Thursday, February 3, 2011

Singing Songs

Andrew Sable, looking for inspiration in the glory of the unsung laborer, recommends this speech by Patton:
An Army is a team. It lives, sleeps, eats, and fights as a team. This individual heroic stuff is pure horse shit. The bilious bastards who write that kind of stuff for the Saturday Evening Post don’t know any more about real fighting under fire than they know about fucking! We have the finest food, the finest equipment, the best spirit, and the best men in the world. Why, by God, I actually pity those poor sons-of-bitches we’re going up against. By God, I do.

All of the real heroes are not storybook combat fighters, either. Every single man in this Army plays a vital role. Don’t ever let up. Don’t ever think that your job is unimportant. Every man has a job to do and he must do it. Every man is a vital link in the great chain. What if every truck driver suddenly decided that he didn’t like the whine of those shells overhead, turned yellow, and jumped headlong into a ditch? The cowardly bastard could say, ‘Hell, they won’t miss me, just one man in thousands.’ But, what if every man thought that way? Where in the hell would we be now? What would our country, our loved ones, our homes, even the world, be like? No, Goddamnit, Americans don’t think like that. Every man does his job. Every man serves the whole. Every department, every unit, is important in the vast scheme of this war. The ordnance men are needed to supply the guns and machinery of war to keep us rolling. The Quartermaster is needed to bring up food and clothes because where we are going there isn’t a hell of a lot to steal. Every last man on K.P. has a job to do, even the one who heats our water to keep us from getting the ‘G.I. Shits’.

…One of the bravest men that I ever saw was a fellow on top of a telegraph pole in the midst of a furious fire fight in Tunisia. I stopped and asked what the hell he was doing up there at a time like that. He answered, ‘Fixing the wire, Sir.’ I asked, ‘Isn’t that a little unhealthy right about now?’ He answered, ‘Yes Sir, but the Goddamned wire has to be fixed.’ I asked, ‘Don’t those planes strafing the road bother you?’ And he answered, ‘No, Sir, but you sure as hell do!’ Now, there was a real man. A real soldier. There was a man who devoted all he had to his duty, no matter how seemingly insignificant his duty might appear at the time, no matter how great the odds. And you should have seen those trucks on the road to Tunisia. Those drivers were magnificent. All day and all night they rolled over those son-of-a-bitching roads, never stopping, never faltering from their course, with shells bursting all around them all of the time. We got through on good old American guts.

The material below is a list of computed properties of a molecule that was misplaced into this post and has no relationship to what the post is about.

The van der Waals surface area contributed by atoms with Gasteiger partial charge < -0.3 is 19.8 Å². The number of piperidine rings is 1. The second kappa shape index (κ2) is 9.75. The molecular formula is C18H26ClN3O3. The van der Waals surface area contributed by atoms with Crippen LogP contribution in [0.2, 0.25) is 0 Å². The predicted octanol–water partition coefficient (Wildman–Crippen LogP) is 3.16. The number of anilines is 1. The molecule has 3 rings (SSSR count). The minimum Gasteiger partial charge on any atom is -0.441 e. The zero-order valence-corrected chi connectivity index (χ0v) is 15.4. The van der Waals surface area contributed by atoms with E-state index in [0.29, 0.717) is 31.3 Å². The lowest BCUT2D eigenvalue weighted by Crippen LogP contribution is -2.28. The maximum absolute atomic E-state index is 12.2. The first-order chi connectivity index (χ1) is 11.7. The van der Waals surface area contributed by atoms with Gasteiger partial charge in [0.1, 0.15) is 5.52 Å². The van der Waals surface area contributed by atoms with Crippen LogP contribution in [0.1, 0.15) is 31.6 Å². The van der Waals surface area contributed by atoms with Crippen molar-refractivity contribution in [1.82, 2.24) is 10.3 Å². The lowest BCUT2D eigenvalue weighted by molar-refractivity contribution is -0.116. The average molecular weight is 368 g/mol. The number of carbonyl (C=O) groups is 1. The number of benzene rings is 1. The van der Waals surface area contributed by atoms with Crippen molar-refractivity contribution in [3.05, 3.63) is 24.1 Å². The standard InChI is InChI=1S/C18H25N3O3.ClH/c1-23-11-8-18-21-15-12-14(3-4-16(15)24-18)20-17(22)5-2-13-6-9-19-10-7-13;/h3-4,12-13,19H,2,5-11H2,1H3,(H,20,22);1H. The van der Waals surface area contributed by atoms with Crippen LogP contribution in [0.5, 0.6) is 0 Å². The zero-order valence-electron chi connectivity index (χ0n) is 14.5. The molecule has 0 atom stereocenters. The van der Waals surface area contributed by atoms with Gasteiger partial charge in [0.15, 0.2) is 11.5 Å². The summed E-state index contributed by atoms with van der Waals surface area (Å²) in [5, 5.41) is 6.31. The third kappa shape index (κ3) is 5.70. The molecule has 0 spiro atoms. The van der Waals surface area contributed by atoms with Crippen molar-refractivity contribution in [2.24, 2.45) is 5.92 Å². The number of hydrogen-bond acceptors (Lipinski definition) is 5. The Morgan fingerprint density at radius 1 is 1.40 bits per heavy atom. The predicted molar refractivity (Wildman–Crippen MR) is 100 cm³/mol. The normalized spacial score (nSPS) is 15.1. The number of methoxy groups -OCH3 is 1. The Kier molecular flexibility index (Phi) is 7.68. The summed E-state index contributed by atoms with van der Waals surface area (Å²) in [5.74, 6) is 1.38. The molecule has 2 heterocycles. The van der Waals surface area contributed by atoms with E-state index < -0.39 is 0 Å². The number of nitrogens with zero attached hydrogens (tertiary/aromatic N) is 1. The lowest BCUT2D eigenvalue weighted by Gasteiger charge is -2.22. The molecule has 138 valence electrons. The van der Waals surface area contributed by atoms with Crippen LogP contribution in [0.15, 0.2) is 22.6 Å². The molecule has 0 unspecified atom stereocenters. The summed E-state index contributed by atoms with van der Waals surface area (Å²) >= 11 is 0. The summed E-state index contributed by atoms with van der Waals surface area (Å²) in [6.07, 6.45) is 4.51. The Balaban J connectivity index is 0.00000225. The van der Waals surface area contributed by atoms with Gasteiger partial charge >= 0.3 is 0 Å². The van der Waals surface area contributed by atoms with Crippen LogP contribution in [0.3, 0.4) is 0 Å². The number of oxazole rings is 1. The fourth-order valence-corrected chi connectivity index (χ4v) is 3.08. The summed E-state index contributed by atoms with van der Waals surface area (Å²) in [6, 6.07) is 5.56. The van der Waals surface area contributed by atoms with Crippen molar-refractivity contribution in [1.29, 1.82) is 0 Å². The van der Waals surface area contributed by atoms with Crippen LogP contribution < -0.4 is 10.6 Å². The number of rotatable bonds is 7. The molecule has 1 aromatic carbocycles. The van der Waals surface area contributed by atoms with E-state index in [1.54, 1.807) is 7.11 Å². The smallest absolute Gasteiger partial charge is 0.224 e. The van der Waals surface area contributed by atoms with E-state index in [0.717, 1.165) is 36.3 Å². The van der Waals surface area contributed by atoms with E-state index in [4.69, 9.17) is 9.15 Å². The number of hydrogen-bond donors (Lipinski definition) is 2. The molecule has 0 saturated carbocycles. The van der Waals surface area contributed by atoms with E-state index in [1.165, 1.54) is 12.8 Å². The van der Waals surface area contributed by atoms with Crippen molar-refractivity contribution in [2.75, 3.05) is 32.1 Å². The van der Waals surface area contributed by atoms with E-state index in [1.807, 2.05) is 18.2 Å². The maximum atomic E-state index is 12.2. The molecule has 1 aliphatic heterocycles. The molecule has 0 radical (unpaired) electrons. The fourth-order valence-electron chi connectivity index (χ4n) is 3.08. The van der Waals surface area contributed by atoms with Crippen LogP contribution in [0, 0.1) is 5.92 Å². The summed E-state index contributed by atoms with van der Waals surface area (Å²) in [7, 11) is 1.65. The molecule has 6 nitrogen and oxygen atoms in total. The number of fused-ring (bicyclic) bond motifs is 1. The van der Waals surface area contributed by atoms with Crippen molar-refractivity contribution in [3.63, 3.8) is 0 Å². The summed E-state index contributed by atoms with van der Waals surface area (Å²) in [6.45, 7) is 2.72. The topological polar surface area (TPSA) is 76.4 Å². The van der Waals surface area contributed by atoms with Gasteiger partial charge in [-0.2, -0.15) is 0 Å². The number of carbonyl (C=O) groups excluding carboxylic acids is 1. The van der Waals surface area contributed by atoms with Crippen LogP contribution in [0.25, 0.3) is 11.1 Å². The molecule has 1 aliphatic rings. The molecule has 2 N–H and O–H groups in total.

It's a great speech. 

Sable then puts out a call for similarly inspiring odes to the working man.  Beyond the physical rewards for labor, he writes, the work cannot be honored enough - especially by the left.

But one wonders – is any of this more than blather without the actual existence of rubber-meets-the-road improvements in lives? Like decent pay, benefits, pensions, etc? Ooooh… I said pensions!  Because now more than ever, it seems we need less speeches and more actual, real-world "trickling down".

Because I recall the time I proposed to a conservative, in a conversation about trade schools vs. college, that we don’t respect the working class in this country. She assumed to remind me that I would sure respect a plumber when he came to fix my broken pipe. Well, that was my point. Not only do we not respect their work, but in terms of pay, physically demanding labor is often valued less – certainly the less skill it requires. Anyway, many of the traditional tools we have had for guaranteeing some measure of wage equality (unions, minimum wage, health care, regulations, etc.) are hated by the very same people who would champion such oratory.

I realize there are nuanced arguments for how unions, minimum wage, health care mandates, etc. all end up hurting the lowly worker. But those aside, there is a substantial degree of meritocratic pablum out there, in which each man is measured not by his work, but by his wage. And that there is no real inequality in making less, because that is simply what one deserves, according to the wisdom of the market. So if you can barely pay your rent, can’t afford health care, work in unsafe conditions with no job security and no retirement benefit – well it’s your own miserable fault. (You just need to work harder and you too can be like Rush Limbaugh with your fat suits and thick cigars.)

All of this ends up doing two things: it avoids offering any prescriptive measures for change, and reminds us that there need be no real change anyway. Things are fine just the way they are. Except they aren’t, really. So the class anger – which is real – is magisterially woven into a narrative about Cadillac union memberships, wine and cheese college elites, public pension cartels and anyone else getting “payed off” by a Democratic party less interested in social justice than funneling taxpayer money to liberal interest groups and rubbing their pagan social mores in the faces of mustachiod Nascar mechanics.

What’s interesting to me about this set-up is that it offers a tragic salve: it recognizes that there is an injustice out there, but buries the blame in a phantasmagorical, Freudian blend of class resentment and cultural fundamentalism, none of which actually gets at the real truth. Public pensions are not to blame for the fact that pensions don’t exist anymore. Unions are not to blame for the fact that so many people are without health care. The minimum wage, child labor laws and regulations are not the reason that all of our jobs have gone overseas. Well, actually they are. But that’s just sad.

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